Ayman al-Zawahiri succeeded Osama bin Laden as al-Qaeda leader after years as its main organizer and strategist, but his lack of charisma and competition from rival militants ISIS hobbled his ability to inspire sizeable attacks on the West.
Zawahiri, 71, was killed in a US drone strike, US President Joe Biden said on live television on Monday evening. US officials said the attack took place on Sunday in the Afghan capital Kabul.
In the years following bin Laden’s death in 2011, US air strikes killed a succession of Zawahiri’s deputies, weakening the veteran Egyptian militant’s ability to coordinate globally.
Despite a reputation as an inflexible and combative personality, Zawahiri managed to nurture loosely affiliated groups around the world that grew to wage devastating insurgencies, some of them rooted in turmoil arising from the so-called Arab Spring. The violence destabilized a number of countries across Asia, Africa and the Middle East.
But al-Qaeda’s days as the centrally directed, hierarchical network of plotters that attacked the United States on Sept. 11, 2001, were long gone. Instead, militancy returned to its roots in local-level conflicts, driven by a mix of local grievances and incitement by transnational extremist networks using social media.
Zawahiri’s origins in militancy went back decades.
The first time the world heard of him was when he stood in a courtroom cage after the assassination of Egyptian President Anwar al-Sadat in 1981.
Zawahiri served a three-year jail term for illegal arms possession, but was acquitted of the main charges.
A trained surgeon – one of his pseudonyms was The Doctor – Zawahiri went to Pakistan on his release where he worked with the Red Crescent treating mujahideen guerrillas wounded in Afghanistan fighting Soviet forces.
During that period, he became acquainted with bin Laden, a wealthy Saudi who had joined the Afghan resistance.
Taking over the leadership of “Islamic Jihad” in Egypt in 1993, Zawahiri was a leading figure in a campaign in the mid-1990s to overthrow the government and set up a purist “Islamic” state. More than 1,200 Egyptians were killed.
Egyptian authorities mounted a crackdown on “Islamic Jihad” after an assassination attempt on President Hosni Mubarak in June of 1995 in Addis Ababa. The greying, white-turbaned Zawahiri responded by ordering a 1995 attack on the Egyptian embassy in Islamabad. Two cars filled with explosives rammed through the compound’s gates, killing 16 people.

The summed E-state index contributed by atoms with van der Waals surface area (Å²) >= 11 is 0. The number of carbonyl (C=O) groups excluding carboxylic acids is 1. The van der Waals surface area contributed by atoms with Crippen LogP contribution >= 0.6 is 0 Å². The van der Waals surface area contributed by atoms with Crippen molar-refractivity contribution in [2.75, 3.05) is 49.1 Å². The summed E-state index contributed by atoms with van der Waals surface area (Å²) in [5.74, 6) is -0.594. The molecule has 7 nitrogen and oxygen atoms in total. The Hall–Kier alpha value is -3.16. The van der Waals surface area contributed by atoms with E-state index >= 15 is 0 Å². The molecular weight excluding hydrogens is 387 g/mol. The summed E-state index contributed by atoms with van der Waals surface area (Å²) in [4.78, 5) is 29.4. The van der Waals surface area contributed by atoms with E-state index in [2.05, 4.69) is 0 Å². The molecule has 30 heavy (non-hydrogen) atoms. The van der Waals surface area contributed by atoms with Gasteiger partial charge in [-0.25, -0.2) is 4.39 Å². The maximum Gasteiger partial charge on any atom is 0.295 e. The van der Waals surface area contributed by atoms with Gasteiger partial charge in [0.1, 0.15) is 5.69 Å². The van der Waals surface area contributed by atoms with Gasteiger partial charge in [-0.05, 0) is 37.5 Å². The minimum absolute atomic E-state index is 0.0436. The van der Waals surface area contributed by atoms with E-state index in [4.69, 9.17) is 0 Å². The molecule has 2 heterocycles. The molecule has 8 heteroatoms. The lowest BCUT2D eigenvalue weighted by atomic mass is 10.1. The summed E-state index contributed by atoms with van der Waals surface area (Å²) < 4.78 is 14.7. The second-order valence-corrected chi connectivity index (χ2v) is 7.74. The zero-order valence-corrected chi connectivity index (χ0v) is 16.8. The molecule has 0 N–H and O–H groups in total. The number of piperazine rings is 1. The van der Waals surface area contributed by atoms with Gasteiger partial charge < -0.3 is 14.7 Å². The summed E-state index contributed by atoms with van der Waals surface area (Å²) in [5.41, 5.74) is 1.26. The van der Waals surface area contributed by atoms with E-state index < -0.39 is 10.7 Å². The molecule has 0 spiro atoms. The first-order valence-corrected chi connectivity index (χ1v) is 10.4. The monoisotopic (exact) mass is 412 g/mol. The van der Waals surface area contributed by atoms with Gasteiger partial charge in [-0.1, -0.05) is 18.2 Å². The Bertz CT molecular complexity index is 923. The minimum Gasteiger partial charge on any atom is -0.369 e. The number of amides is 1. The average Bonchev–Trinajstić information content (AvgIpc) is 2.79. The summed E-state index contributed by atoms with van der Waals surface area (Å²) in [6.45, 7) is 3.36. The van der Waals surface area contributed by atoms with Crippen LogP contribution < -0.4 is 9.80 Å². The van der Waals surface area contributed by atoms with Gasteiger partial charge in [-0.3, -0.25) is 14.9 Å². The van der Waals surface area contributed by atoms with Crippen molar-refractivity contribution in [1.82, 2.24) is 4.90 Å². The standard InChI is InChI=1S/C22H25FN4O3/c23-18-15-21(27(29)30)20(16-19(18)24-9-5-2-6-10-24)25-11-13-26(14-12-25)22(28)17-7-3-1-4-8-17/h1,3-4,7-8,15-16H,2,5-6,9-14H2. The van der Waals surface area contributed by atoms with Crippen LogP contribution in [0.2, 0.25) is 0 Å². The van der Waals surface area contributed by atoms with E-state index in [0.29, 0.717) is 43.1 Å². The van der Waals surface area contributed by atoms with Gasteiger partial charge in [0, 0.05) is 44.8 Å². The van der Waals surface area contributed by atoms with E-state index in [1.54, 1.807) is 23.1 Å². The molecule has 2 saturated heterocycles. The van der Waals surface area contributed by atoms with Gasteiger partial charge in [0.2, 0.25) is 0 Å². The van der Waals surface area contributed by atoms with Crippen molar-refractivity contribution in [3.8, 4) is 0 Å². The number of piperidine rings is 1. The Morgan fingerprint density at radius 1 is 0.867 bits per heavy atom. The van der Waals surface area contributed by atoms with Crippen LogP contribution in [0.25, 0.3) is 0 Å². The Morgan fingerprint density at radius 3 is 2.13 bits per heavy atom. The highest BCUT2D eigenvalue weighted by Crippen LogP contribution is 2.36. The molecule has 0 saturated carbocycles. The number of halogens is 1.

In 1999, an Egyptian military court sentenced Zawahiri to death in absentia. By then he was living the spartan life of a militant after helping Bin Laden to form al-Qaeda.
A videotape aired by Al Jazeera in 2003 showed the two men walking on a rocky mountainside – an image that Western intelligence hoped would provide clues on their whereabouts.
Threats of global extremism
For years Zawahiri was believed to be hiding along the forbidding border between Pakistan and Afghanistan.
This year, US officials identified that Zawahiri’s family – his wife, his daughter and her children – had relocated to a safe house in Kabul and subsequently identified Zawahiri at the same location, a senior administration official said.
He was killed in a drone attack when he came out on the balcony of the house on Sunday morning, the official said. No one else was hurt.
Zawahiri assumed leadership of al-Qaeda in 2011 after US Navy Seals killed bin Laden in his hideout in Pakistan. Since then, he repeatedly called for global extremism, with an Ak-47 as his side during video messages.
As it turned out, the emergence of the even more hardline ISIS in 2014-2019 in Iraq and Syria drew as much, if not more, attention from Western counter-terrorism authorities.
On a practical level, Zawahiri is believed to have been involved in some of al-Qaeda’s biggest operations, helping organize the 2001 attacks, when airliners hijacked by al-Qaeda were used to kill 3,000 people in the United States.
He was indicted for his alleged role in the 1998 bombings of the US embassies in Kenya and Tanzania. The FBI put a $25 million bounty on his head on its most wanted list.
Zawahiri did not emerge from Cairo’s slums, like others drawn to militant groups who promised a noble cause. Born in 1951 to a prominent Cairo family, Zawahiri was a grandson of the grand imam of Al Azhar, one of Islam’s most important mosques.
Zawahiri was raised in Cairo’s leafy Maadi suburb, a place favored by expatriates from the Western nations he railed against. The son of a pharmacology professor, Zawahiri first embraced fundamentalism at the age of 15.
He was inspired by the revolutionary ideas of Egyptian writer Sayyid Qutb, an extremist executed in 1966 on charges of trying to overthrow the state.
People who studied with Zawahiri at Cairo University’s Faculty of Medicine in the 1970s describe a lively young man who went to the cinema, listened to music and joked with friends.
“When he came out of prison, he was a completely different person,” said a doctor who studied with Zawahiri and declined to be named.